World Elder Abuse Awareness Day

June 15th is designated as World Elder Abuse Awareness Day. This is an opportunity for communities all across the world to come together and promote a better understanding of abuse, neglect, and exploitation of older adults. The focus is to raise awareness of the social, cultural, economic and demographic processes affecting elder abuse. According to the National Center on Elder Abuse, more than one million people age 65 or older in America alone have suffered abuse. It is also estimated that for each case of reported elder abuse, neglect, and exploitation, about five more incidents go unreported.

Elder abuse is the willful infliction of physical pain, injury or mental anguish, unreasonable confinement, or the willful deprivation by a caretaker of services necessary to maintain mental and physical health. Elder abuse takes many forms, including:

  • Neglect or isolation
  • Physical abuse
  • Sexual abuse
  • Financial abuse and exploitation
  • Emotional or psychological abuse including verbal abuse and threats

Elders who have been abused have a 300% higher risk of death when compared to those who have not been mistreated. While likely under-reported, estimates of elder financial abuse and fraud costs to older Americans range from $2.9 billion to $36.5 billion annually. Yet, financial exploitation is self-reported at rates higher than emotional, physical, and sexual abuse or neglect. Warning signs of elder abuse include the following:

  • Physical abuse, neglect, or mistreatment: Bruises, pressure marks, broken bones, abrasions, burns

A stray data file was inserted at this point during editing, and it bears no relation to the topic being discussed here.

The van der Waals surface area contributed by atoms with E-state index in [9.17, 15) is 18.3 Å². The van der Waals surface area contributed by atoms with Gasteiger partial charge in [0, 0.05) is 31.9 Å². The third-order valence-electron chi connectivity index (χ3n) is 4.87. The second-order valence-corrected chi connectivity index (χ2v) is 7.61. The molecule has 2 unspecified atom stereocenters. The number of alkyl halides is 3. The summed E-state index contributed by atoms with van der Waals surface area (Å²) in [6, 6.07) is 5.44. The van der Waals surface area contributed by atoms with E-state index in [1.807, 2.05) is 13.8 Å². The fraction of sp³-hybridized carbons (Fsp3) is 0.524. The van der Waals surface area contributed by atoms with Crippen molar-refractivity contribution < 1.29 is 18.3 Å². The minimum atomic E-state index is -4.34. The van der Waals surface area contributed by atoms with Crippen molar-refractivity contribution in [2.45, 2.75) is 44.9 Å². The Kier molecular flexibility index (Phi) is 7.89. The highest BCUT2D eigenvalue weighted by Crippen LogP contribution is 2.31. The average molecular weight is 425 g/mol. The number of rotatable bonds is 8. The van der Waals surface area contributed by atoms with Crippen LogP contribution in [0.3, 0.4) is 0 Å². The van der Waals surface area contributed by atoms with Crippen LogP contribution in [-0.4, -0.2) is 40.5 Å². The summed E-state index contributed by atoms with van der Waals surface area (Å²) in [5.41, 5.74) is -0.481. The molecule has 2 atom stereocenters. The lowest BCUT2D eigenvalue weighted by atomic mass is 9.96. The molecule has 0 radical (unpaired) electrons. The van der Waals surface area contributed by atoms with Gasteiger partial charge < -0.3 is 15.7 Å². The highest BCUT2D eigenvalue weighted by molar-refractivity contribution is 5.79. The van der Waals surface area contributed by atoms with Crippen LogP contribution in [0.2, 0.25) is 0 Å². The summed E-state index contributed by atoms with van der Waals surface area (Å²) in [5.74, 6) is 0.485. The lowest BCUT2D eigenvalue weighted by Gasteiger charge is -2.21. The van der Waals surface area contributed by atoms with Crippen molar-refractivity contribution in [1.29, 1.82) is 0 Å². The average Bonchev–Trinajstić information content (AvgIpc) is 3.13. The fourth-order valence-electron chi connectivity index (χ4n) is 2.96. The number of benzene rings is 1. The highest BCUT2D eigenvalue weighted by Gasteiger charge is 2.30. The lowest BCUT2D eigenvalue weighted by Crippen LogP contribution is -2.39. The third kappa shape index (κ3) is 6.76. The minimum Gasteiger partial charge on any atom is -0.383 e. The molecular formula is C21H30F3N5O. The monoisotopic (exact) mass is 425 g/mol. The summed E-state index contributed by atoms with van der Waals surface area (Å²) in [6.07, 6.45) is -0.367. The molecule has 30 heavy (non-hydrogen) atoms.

• Emotional abuse: Unexplained withdrawal from normal activities, a sudden change in alertness, or unusual depression; strained or tense relationships; frequent arguments between the caregiver and older adult
  • Financial abuse: Sudden changes in financial situations
  • Neglect: Bedsores, unattended medical needs, poor hygiene, unusual weight loss
  • Verbal or emotional abuse: Belittling, threats, or other uses of power and control by individuals

If an older adult is in immediate, life-threatening danger, call 911. Anyone who suspects that an older adult is being mistreated should contact a local  Adult Protective Services office within the Department of Social Services, Long-Term Care Ombudsman, or police.

How can elder abuse be prevented?

Educating seniors, professionals, caregivers, and the public on abuse is critical to prevention. If you’re an older adult, you can stay safe by:

  • Taking care of your health.
  • Seeking professional help for drug, alcohol, and depression concerns and urging family members to get help for these problems.
  • Attending support groups for spouses and learning about domestic violence services.
  • Planning for your own future. With a power of attorney or a living will, you can address health care decisions now to avoid confusion and family problems later. Seek independent advice from someone you trust before signing any documents.
  • Staying active in the community and connected with friends and family. This will decrease social isolation, which has been connected to elder abuse.
  • Posting and opening your own mail.
  • Not giving personal information over the phone.
  • Using direct deposit for all checks.
  • Having your own phone.
  • Reviewing your will periodically.